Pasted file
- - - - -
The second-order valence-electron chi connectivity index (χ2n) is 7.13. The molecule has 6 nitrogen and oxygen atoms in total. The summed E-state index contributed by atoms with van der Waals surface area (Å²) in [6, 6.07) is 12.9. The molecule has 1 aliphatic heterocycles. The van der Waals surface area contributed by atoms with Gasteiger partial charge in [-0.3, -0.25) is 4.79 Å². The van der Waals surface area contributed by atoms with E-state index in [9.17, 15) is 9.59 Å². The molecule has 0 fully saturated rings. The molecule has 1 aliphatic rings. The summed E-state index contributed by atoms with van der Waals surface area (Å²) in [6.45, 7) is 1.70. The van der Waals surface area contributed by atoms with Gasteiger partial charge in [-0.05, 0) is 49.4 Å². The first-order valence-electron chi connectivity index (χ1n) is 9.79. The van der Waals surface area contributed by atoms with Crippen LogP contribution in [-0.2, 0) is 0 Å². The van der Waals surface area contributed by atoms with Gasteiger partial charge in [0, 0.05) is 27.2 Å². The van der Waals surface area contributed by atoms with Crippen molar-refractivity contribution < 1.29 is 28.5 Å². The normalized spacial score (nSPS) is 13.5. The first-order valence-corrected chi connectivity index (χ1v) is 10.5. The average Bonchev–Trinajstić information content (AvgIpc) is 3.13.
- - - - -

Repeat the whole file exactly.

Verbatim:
The second-order valence-electron chi connectivity index (χ2n) is 7.13. The molecule has 6 nitrogen and oxygen atoms in total. The summed E-state index contributed by atoms with van der Waals surface area (Å²) in [6, 6.07) is 12.9. The molecule has 1 aliphatic heterocycles. The van der Waals surface area contributed by atoms with Gasteiger partial charge in [-0.3, -0.25) is 4.79 Å². The van der Waals surface area contributed by atoms with E-state index in [9.17, 15) is 9.59 Å². The molecule has 0 fully saturated rings. The molecule has 1 aliphatic rings. The summed E-state index contributed by atoms with van der Waals surface area (Å²) in [6.45, 7) is 1.70. The van der Waals surface area contributed by atoms with Gasteiger partial charge in [-0.05, 0) is 49.4 Å². The first-order valence-electron chi connectivity index (χ1n) is 9.79. The van der Waals surface area contributed by atoms with Crippen LogP contribution in [-0.2, 0) is 0 Å². The van der Waals surface area contributed by atoms with Gasteiger partial charge in [0, 0.05) is 27.2 Å². The van der Waals surface area contributed by atoms with Crippen molar-refractivity contribution < 1.29 is 28.5 Å². The normalized spacial score (nSPS) is 13.5. The first-order valence-corrected chi connectivity index (χ1v) is 10.5. The average Bonchev–Trinajstić information content (AvgIpc) is 3.13.